3. Refine your buyer personas and ideal customer profiles

Use your rejuvenated relationship with data to revisit your buyer personas and ideal customer profiles (ICPs). These two terms mean different things but are both important to your CRM strategy.

An ICP defines the perfect customer for your business on an organizational level, based on factors like budget, revenue, company size, location and any product or service limitations.

For example, a software-as-a-service (SaaS) firm might target US marketing agencies with revenue above $10 million, annual sales software budgets of $20,000–$40,000 and more than 40 employees.

A buyer persona focuses more on describing the characteristics of an individual sales prospect: like their demographics, pain points, location, values and goals.

Our SaaS company’s buyer persona could be a marketing manager whose goal is to reduce spending for their company and whose biggest pain point is having inconsistent customer data stored in multiple locations.

Both ICPs and buyer personas help you and your team understand exactly who you should be talking to at the various marketing and sales touchpoints, and how best to engage them.

4. Map your sales pipeline

A sales pipeline is an organized, visual representation of your sales process, usually in the form of a horizontal bar. It allows you and your team to keep track of potential buyers as they progress through different stages of the customer journey.

As well as adding a layer of accountability for reps, the pipeline enables sales leaders to collate and analyze data on how well their sales process is working so they can optimize it.

Say the sales pipeline shows that deals often go cold during negotiation, the sales manager or business owner could:

  • Reassess product prices

  • Change how leads are distributed to sales reps

  • Implement negotiation training for the team

A visual sales pipeline will help you to accurately measure the impact of any changes in your CRM strategy. For example, if buyers start moving more quickly toward conversion, it could be that your new marketing efforts are generating higher-value leads.

It’s possible to map your sales pipeline in a spreadsheet (and that’s quicker with a sales pipeline template) but you’ll get much more value from pipeline management software.

5. Plan your performance-tracking tactics

To gauge your CRM strategy’s effectiveness, you must measure it against any objectives you set while planning. To do that, you’ll need access to the right metrics.

Identify your key performance indicators (KPIs) early so you can capture all the right data from day one.

If the primary aim of your CRM strategy is to reduce marketing costs by increasing brand advocacy, it’d be most helpful to track customer acquisition cost (CAC), churn rates and customer satisfaction levels. Build a plan for how you’ll record and monitor these metrics, or any others that matter to your business.

All the best CRM applications have helpful sales reporting and dashboard features to save you from processing this kind of data manually.

6. Find opportunities to automate CRM workflows

Workflow automation saves time and boosts efficiency. There are many aspects of CRM that you can automate with the right tools and data, including:

  • Email marketing. Use marketing automation features to trigger sending personalized emails to leads, prospects and customers.

  • Lead generation. Fill your CRM system with valuable customer information by automatically pulling data from web forms, chatbots, social media profiles and more.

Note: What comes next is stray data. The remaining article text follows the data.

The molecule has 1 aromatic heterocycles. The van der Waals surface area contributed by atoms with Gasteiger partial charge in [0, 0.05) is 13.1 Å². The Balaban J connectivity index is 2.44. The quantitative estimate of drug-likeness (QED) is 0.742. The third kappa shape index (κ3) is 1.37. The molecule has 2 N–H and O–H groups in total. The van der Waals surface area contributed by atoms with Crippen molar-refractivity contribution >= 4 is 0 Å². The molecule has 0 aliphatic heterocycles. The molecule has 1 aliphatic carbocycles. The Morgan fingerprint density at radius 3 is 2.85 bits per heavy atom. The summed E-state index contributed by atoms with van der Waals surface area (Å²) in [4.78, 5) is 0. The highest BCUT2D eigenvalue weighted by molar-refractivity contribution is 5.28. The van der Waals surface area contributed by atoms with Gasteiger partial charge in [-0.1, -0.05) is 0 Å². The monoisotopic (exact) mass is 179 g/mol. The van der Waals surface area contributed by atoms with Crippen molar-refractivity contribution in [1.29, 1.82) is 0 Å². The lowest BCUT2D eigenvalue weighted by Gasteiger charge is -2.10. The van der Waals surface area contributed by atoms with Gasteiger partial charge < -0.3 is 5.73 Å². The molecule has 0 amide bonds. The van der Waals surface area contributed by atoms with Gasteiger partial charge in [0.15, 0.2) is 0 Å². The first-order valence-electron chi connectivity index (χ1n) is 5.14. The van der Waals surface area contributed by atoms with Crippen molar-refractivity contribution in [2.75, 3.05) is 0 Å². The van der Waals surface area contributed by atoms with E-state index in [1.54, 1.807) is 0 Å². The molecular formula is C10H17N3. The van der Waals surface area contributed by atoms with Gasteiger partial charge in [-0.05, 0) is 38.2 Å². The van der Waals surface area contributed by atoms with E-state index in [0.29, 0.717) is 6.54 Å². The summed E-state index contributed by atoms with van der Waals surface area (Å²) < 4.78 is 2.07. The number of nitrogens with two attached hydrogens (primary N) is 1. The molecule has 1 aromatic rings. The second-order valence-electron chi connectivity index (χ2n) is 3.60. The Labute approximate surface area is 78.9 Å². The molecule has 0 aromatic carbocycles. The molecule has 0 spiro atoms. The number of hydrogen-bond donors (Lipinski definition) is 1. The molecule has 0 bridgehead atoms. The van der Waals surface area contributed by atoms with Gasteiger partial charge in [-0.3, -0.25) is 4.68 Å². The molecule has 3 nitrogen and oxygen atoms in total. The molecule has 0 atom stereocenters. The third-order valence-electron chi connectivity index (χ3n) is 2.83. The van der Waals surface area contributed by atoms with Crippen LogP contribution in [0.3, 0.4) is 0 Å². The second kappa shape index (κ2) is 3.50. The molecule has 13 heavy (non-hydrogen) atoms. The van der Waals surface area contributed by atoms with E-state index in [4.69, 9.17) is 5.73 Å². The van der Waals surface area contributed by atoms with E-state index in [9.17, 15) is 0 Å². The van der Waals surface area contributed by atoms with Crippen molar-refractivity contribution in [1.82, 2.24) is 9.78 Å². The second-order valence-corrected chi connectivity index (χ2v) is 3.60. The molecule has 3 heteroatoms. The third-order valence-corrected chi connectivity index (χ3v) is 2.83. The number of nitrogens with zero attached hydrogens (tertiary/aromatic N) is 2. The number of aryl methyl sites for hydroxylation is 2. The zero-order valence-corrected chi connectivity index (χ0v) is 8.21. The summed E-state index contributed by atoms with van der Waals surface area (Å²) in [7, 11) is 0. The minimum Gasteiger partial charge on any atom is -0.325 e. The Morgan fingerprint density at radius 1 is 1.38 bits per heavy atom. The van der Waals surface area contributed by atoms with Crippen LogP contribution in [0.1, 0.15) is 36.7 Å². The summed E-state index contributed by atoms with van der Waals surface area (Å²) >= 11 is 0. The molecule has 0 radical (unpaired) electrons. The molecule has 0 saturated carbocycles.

• Lead scoring and qualification. Enrich CRM data with context from across the web to speed up the lead-scoring process, so salespeople always know who to target.

  • Analytics. Generate accessible, shareable reports for the whole team to see how well your strategy is working and identify improvement opportunities.

The more you automate, the more cost-effective your customer relationship management strategy will be. Boost your efficiency by implementing the necessary technologies early on.

Real-world CRM strategy examples for inspiration

An effective CRM strategy fits your unique business needs and helps you build unbreakable relationships with your target customers.

However, looking at what other customer-centric businesses do to succeed is a great way to gather ideas when you’re planning your approach. With that in mind, here are a couple of real examples of effective CRM strategies:

Let’s Do It World turns its vast audience into a fully engaged community

Let’s Do It World (LDIW) organizes and promotes environmental clean-up events and has a huge, global audience to keep engaged. People from 191 countries and territories participated in the organization’s initiatives in 2021 and 60 million people have taken part since 2018.

The success of its biggest event, World Cleanup Day, relies heavily on the efforts of partners and leaders across the world. To ensure these people always feel connected to the event, LDIW collects data using a happiness index.

This involves asking leaders three questions:

  1. Please rate how impactful and meaningful the work you are doing as a leader is

  2. How strongly do you feel that you belong to the LDIW movement and network?

  3. How much deserved recognition do you receive for your work (from your community, colleagues, media, government, other leaders etc.)?

All respondents answer by scoring each question out of 10, giving LDIW a reliable view of engagement levels across the world. The group can promote its engaged community as a way to get more people involved and also spot when engagement levels drop, so it can take action.

Accentuate keeps its team informed by centralizing contact data

Centralizing data is a key part of Accentuate’s CRM strategy.

The web design and marketing firm started out using spreadsheets to manage lead and customer information, but this meant team members could never get a full or clear picture of their target audiences.

Now it uses CRM technology as a central hub of customer knowledge and, since making the switch, has increased annual revenue ten times over.

Storing standardized data in one place ensures the whole team is always informed, so members can make decisions that contribute to stronger customer relationships.

Final thoughts

Whether you’re running a small business or a multinational corporation, a carefully-planned CRM strategy will help you maintain customer loyalty and keep customer retention rates high.

As you collect more of the right data to learn about your audience, you’ll find you can also streamline many of your sales and marketing processes.

Align CRM objectives and tactics with your wider business strategy to ensure all teams pull toward the same overarching goal of improving your bottom line.